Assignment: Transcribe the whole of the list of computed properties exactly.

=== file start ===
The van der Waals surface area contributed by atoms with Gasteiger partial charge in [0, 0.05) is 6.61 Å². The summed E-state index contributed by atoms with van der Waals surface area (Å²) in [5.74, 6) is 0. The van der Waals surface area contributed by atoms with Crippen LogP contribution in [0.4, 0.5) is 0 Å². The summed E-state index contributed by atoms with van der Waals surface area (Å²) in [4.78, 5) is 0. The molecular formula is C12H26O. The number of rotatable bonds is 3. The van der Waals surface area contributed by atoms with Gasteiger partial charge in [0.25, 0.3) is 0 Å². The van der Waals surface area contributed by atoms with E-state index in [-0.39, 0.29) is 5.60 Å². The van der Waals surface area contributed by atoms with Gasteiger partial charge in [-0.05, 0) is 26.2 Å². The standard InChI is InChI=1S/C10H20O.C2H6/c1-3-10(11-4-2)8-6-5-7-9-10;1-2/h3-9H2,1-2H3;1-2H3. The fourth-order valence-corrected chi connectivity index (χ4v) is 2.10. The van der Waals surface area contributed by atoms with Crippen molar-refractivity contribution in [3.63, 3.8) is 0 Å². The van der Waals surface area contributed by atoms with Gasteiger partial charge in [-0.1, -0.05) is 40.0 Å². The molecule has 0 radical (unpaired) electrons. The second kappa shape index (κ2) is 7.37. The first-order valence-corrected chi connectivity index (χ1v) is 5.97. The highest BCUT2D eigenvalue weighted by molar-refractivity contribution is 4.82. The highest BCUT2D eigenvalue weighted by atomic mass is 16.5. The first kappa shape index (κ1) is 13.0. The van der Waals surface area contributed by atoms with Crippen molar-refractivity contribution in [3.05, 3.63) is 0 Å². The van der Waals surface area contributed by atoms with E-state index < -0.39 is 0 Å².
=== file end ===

The van der Waals surface area contributed by atoms with Gasteiger partial charge in [0, 0.05) is 6.61 Å². The summed E-state index contributed by atoms with van der Waals surface area (Å²) in [5.74, 6) is 0. The van der Waals surface area contributed by atoms with Crippen LogP contribution in [0.4, 0.5) is 0 Å². The summed E-state index contributed by atoms with van der Waals surface area (Å²) in [4.78, 5) is 0. The molecular formula is C12H26O. The number of rotatable bonds is 3. The van der Waals surface area contributed by atoms with Gasteiger partial charge in [0.25, 0.3) is 0 Å². The van der Waals surface area contributed by atoms with E-state index in [-0.39, 0.29) is 5.60 Å². The van der Waals surface area contributed by atoms with Gasteiger partial charge in [-0.05, 0) is 26.2 Å². The standard InChI is InChI=1S/C10H20O.C2H6/c1-3-10(11-4-2)8-6-5-7-9-10;1-2/h3-9H2,1-2H3;1-2H3. The fourth-order valence-corrected chi connectivity index (χ4v) is 2.10. The van der Waals surface area contributed by atoms with Crippen molar-refractivity contribution in [3.63, 3.8) is 0 Å². The van der Waals surface area contributed by atoms with Gasteiger partial charge in [-0.1, -0.05) is 40.0 Å². The molecule has 0 radical (unpaired) electrons. The second kappa shape index (κ2) is 7.37. The first-order valence-corrected chi connectivity index (χ1v) is 5.97. The highest BCUT2D eigenvalue weighted by molar-refractivity contribution is 4.82. The highest BCUT2D eigenvalue weighted by atomic mass is 16.5. The first kappa shape index (κ1) is 13.0. The van der Waals surface area contributed by atoms with Crippen molar-refractivity contribution in [3.05, 3.63) is 0 Å². The van der Waals surface area contributed by atoms with E-state index < -0.39 is 0 Å².